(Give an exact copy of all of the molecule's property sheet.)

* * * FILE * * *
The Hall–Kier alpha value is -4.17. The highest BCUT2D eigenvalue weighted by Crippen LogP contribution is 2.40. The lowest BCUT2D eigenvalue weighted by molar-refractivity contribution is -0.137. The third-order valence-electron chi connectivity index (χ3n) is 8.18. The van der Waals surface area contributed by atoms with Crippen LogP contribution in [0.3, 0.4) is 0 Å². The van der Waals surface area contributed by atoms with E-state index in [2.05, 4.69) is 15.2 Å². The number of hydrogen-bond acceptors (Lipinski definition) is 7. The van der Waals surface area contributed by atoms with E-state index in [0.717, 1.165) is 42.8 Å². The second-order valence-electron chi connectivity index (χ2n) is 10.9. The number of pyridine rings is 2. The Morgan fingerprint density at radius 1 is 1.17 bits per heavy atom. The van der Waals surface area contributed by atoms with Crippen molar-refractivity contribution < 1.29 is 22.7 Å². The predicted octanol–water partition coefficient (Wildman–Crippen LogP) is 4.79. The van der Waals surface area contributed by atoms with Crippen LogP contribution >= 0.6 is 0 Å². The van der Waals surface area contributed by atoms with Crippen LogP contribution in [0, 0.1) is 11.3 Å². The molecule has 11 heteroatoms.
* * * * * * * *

The Hall–Kier alpha value is -4.17. The highest BCUT2D eigenvalue weighted by Crippen LogP contribution is 2.40. The lowest BCUT2D eigenvalue weighted by molar-refractivity contribution is -0.137. The third-order valence-electron chi connectivity index (χ3n) is 8.18. The van der Waals surface area contributed by atoms with Crippen LogP contribution in [0.3, 0.4) is 0 Å². The van der Waals surface area contributed by atoms with E-state index in [2.05, 4.69) is 15.2 Å². The number of hydrogen-bond acceptors (Lipinski definition) is 7. The van der Waals surface area contributed by atoms with E-state index in [0.717, 1.165) is 42.8 Å². The second-order valence-electron chi connectivity index (χ2n) is 10.9. The number of pyridine rings is 2. The Morgan fingerprint density at radius 1 is 1.17 bits per heavy atom. The van der Waals surface area contributed by atoms with Crippen molar-refractivity contribution < 1.29 is 22.7 Å². The predicted octanol–water partition coefficient (Wildman–Crippen LogP) is 4.79. The van der Waals surface area contributed by atoms with Crippen LogP contribution >= 0.6 is 0 Å². The van der Waals surface area contributed by atoms with Crippen LogP contribution in [0, 0.1) is 11.3 Å². The molecule has 11 heteroatoms.